If you attended the Summit you are already registered for Summit Playback (on-demand access to all the recorded sessions online, through March 2017). If you didn’t, STC members can sign up before 31 August for $199; that price increases to $249 starting September 1st. For details see: http://www.stc.org/education/technical-communications-summit/summit-playback .
Finally, check out the Summit highlights video online at http://summit.stc.org/. There’s a nice shot of IDL Co-Manager Mellissa Ruryk at 0:26; the back of my head appears momentarily at 0:35; and our own Kim Lindsey gets airtime at 1:40. Wow! Don’t miss it.
About IDeaL: Design for LearningPublication Policy: We invite letters, articles, book reviews, and other items for publication. Articles may contain up to 1,000 words. Picture formats: JPG, GIF, PNG; Text format: Word, RTF, or ASCII. Send items to Crista Mohammed at firstname.lastname@example.org
Advertising Policy and Rates: We encourage advertising as long as it follows STC guidelines and promotes services of interest to IDL SIG members.
Ad sizes and rates:
Half page (7.5x4.5): $75 (1 issue); $225 (4 issues)
Business Card (3.5x2): $25 (1 issue); $100 (4 issues)
Please submit electronic copy only in .TIF, .GIF, or .PNG format. Send ads to Crista Mohammed at email@example.com. Make checks payable to Society for Technical Communication and send to: Robert Hershenow, STC IDL SIG, 616 Colusa Ave, Berkeley CA 94707.
Copyright Statement: This newsletter invites technical communicators in the field of instructional design to submit articles for publication. The authors implicitly grant a license to this newsletter to run the submission, and for other STC publications to reprint it without permission. Copyright is held by the author. Let the editor know in your cover letter if the article has run elsewhere, and if it has been submitted for consideration to other publications. Design and layout of this newsletter are copyright STC, 2005‐2016.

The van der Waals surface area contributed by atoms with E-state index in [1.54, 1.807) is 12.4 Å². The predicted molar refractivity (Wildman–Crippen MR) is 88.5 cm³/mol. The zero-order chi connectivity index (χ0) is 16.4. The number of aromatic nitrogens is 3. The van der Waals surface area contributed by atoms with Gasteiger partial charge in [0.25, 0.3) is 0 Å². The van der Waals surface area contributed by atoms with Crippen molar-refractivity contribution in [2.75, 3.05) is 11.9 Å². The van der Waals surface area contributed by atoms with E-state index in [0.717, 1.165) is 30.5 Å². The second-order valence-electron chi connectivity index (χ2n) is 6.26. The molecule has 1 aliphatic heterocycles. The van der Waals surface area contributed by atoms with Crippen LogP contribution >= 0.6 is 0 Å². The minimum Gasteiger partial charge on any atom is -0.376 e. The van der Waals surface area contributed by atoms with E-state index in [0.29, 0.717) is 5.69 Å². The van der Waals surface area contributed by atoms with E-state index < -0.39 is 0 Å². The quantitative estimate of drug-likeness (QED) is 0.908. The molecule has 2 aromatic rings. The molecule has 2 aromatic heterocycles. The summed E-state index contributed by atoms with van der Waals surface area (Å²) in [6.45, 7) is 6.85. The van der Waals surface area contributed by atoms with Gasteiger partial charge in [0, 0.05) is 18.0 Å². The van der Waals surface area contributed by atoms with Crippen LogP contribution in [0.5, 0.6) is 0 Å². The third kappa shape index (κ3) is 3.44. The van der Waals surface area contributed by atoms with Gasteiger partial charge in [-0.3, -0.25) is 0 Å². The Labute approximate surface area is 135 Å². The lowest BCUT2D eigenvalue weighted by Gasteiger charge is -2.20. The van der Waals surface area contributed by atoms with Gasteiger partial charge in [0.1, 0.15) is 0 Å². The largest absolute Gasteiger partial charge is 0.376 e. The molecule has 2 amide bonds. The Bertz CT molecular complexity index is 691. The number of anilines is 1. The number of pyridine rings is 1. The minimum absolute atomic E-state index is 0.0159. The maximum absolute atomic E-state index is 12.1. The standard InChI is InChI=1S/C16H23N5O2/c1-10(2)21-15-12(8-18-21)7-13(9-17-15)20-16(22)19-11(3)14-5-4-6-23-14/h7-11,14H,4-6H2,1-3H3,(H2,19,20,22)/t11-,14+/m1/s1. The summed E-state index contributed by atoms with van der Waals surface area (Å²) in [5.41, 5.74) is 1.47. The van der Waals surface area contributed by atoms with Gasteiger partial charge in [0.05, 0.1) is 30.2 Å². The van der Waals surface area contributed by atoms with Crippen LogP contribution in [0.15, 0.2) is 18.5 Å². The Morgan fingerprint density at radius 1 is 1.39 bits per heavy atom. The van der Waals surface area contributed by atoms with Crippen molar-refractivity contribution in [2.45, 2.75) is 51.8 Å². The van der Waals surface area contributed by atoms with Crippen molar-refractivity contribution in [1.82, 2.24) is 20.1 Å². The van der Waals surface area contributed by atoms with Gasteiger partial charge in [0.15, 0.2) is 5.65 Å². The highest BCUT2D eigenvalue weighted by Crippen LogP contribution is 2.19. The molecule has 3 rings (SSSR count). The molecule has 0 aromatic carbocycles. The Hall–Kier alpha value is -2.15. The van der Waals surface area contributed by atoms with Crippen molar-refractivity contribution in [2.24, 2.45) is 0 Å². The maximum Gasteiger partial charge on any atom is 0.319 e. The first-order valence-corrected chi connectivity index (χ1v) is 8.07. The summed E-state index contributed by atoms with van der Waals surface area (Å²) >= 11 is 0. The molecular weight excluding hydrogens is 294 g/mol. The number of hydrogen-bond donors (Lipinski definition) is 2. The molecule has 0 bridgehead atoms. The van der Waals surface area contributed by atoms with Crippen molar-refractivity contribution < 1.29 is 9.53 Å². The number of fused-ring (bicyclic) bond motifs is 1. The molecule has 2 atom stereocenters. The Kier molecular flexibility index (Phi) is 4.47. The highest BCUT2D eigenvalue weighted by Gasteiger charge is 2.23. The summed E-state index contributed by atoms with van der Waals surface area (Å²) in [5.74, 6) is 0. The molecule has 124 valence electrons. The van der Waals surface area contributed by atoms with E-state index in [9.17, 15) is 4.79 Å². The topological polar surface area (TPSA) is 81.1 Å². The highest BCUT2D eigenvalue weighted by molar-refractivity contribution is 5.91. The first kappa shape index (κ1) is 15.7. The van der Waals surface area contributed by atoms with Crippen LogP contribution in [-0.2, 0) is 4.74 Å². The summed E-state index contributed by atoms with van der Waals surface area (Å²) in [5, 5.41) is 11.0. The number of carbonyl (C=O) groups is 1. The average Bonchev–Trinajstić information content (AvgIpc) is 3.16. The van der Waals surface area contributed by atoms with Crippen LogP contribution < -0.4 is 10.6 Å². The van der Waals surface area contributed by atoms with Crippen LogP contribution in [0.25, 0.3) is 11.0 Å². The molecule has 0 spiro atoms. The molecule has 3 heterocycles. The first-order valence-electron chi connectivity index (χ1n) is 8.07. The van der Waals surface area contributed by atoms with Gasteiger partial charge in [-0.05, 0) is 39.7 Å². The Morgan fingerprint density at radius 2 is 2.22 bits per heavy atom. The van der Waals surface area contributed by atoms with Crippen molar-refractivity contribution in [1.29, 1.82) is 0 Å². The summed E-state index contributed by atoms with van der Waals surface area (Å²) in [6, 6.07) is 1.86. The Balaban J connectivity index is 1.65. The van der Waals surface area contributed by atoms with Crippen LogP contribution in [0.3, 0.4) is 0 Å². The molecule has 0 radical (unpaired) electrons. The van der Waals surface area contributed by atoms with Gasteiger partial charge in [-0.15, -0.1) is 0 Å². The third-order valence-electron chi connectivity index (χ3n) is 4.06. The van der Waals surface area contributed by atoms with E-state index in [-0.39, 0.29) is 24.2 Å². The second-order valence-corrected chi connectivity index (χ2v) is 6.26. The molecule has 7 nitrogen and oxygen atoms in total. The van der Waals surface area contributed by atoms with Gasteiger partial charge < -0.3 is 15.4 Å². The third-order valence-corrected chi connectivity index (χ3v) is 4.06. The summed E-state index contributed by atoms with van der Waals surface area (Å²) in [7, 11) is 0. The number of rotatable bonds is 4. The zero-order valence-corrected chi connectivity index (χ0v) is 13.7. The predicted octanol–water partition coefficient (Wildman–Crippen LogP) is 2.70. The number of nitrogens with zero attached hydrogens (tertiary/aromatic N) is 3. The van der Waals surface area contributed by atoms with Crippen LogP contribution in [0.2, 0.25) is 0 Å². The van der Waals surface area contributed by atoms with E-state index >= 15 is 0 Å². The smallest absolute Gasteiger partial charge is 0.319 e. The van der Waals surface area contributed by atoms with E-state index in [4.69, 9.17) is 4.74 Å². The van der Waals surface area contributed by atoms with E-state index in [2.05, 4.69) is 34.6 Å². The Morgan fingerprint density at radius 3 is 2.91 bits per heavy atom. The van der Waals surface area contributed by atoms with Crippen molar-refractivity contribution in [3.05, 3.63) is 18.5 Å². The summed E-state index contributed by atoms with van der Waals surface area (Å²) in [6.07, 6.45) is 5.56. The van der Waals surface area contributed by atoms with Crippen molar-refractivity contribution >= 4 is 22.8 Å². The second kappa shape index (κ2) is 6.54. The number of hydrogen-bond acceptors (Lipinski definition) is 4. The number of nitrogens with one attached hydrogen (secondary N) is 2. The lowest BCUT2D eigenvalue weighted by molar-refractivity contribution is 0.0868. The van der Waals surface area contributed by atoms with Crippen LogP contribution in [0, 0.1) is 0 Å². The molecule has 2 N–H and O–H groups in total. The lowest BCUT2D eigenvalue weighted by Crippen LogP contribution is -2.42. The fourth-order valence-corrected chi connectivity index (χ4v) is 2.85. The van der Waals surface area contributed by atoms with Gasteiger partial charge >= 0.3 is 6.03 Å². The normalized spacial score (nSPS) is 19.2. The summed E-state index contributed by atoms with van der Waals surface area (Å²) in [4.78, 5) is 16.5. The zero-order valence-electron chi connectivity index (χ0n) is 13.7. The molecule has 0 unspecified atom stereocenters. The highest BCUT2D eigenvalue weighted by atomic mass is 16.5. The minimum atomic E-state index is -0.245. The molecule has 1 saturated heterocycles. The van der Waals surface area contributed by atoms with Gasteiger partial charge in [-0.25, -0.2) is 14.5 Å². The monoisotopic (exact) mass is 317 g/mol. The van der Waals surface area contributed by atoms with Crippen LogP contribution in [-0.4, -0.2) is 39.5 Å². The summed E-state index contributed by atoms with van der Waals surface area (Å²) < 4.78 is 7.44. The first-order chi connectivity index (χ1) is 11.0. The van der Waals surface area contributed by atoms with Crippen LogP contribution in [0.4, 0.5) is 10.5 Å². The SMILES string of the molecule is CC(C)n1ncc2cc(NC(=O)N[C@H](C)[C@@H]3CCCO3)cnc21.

IDL SIG Website: http://www.stcidlsig.org
SIG Newsletter Archives: http://www.stcidlsig.org/wp/newsletter/
Join us for “What I Would Have Liked to Know When I Started Out" with John Hedtke.10:30 am Pacific / 11:30 am Mountain / 12:30 pm Central / 1:30 pm Eastern Thursday, June 16, 2016 Register on Eventbrite
About the webinarBeing a good technical communicator is a lot more than knowing how to write a good sentence and use a word processor. John Hedtke, the presenter, says “When I was starting out 30 years ago, I would have benefited strongly from having someone sit me down and say ‘Here are things you should know that will save you time, money, and pain if you learn them now.’ ” The presentation groups these ideas in four categories:
- Who are you?
- Career development
- People skills
- The Really Important stuff
Intended AudienceAlthough aimed at people starting on their careers, this is also helpful for seasoned professionals.